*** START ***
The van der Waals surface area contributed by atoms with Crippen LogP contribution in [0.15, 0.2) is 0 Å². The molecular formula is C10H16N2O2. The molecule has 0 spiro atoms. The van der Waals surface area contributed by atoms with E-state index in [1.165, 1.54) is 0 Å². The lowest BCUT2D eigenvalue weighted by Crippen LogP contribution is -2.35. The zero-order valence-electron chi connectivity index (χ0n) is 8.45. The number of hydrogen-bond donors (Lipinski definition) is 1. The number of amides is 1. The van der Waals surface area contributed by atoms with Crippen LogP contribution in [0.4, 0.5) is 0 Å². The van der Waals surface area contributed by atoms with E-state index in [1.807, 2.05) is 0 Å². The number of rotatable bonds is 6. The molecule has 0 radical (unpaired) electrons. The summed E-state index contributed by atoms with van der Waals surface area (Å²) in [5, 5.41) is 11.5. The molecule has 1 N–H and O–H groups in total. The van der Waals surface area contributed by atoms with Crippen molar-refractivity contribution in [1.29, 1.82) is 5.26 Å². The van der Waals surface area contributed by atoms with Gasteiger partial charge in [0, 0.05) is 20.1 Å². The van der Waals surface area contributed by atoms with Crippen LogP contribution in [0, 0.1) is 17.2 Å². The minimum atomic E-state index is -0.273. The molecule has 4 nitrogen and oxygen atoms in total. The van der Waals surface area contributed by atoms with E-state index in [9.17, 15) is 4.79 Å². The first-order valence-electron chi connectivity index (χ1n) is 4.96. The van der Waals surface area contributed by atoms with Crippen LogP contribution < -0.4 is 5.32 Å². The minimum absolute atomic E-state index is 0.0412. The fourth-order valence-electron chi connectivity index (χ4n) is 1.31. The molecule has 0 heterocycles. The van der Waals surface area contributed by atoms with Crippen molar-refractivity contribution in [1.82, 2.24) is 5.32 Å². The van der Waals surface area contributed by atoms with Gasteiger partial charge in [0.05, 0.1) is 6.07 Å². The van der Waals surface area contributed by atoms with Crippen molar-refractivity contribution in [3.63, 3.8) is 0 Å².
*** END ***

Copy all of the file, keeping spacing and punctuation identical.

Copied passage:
The van der Waals surface area contributed by atoms with Crippen LogP contribution in [0.15, 0.2) is 0 Å². The molecular formula is C10H16N2O2. The molecule has 0 spiro atoms. The van der Waals surface area contributed by atoms with E-state index in [1.165, 1.54) is 0 Å². The lowest BCUT2D eigenvalue weighted by Crippen LogP contribution is -2.35. The zero-order valence-electron chi connectivity index (χ0n) is 8.45. The number of hydrogen-bond donors (Lipinski definition) is 1. The number of amides is 1. The van der Waals surface area contributed by atoms with Crippen LogP contribution in [0.4, 0.5) is 0 Å². The van der Waals surface area contributed by atoms with E-state index in [1.807, 2.05) is 0 Å². The number of rotatable bonds is 6. The molecule has 0 radical (unpaired) electrons. The summed E-state index contributed by atoms with van der Waals surface area (Å²) in [5, 5.41) is 11.5. The molecule has 1 N–H and O–H groups in total. The van der Waals surface area contributed by atoms with Crippen molar-refractivity contribution in [1.29, 1.82) is 5.26 Å². The van der Waals surface area contributed by atoms with Gasteiger partial charge in [0, 0.05) is 20.1 Å². The van der Waals surface area contributed by atoms with Crippen LogP contribution in [0, 0.1) is 17.2 Å². The minimum atomic E-state index is -0.273. The molecule has 4 nitrogen and oxygen atoms in total. The van der Waals surface area contributed by atoms with E-state index in [9.17, 15) is 4.79 Å². The first-order valence-electron chi connectivity index (χ1n) is 4.96. The van der Waals surface area contributed by atoms with Crippen LogP contribution < -0.4 is 5.32 Å². The minimum absolute atomic E-state index is 0.0412. The fourth-order valence-electron chi connectivity index (χ4n) is 1.31. The molecule has 0 heterocycles. The van der Waals surface area contributed by atoms with Crippen molar-refractivity contribution in [1.82, 2.24) is 5.32 Å². The van der Waals surface area contributed by atoms with Gasteiger partial charge in [0.05, 0.1) is 6.07 Å². The van der Waals surface area contributed by atoms with Crippen molar-refractivity contribution in [3.63, 3.8) is 0 Å².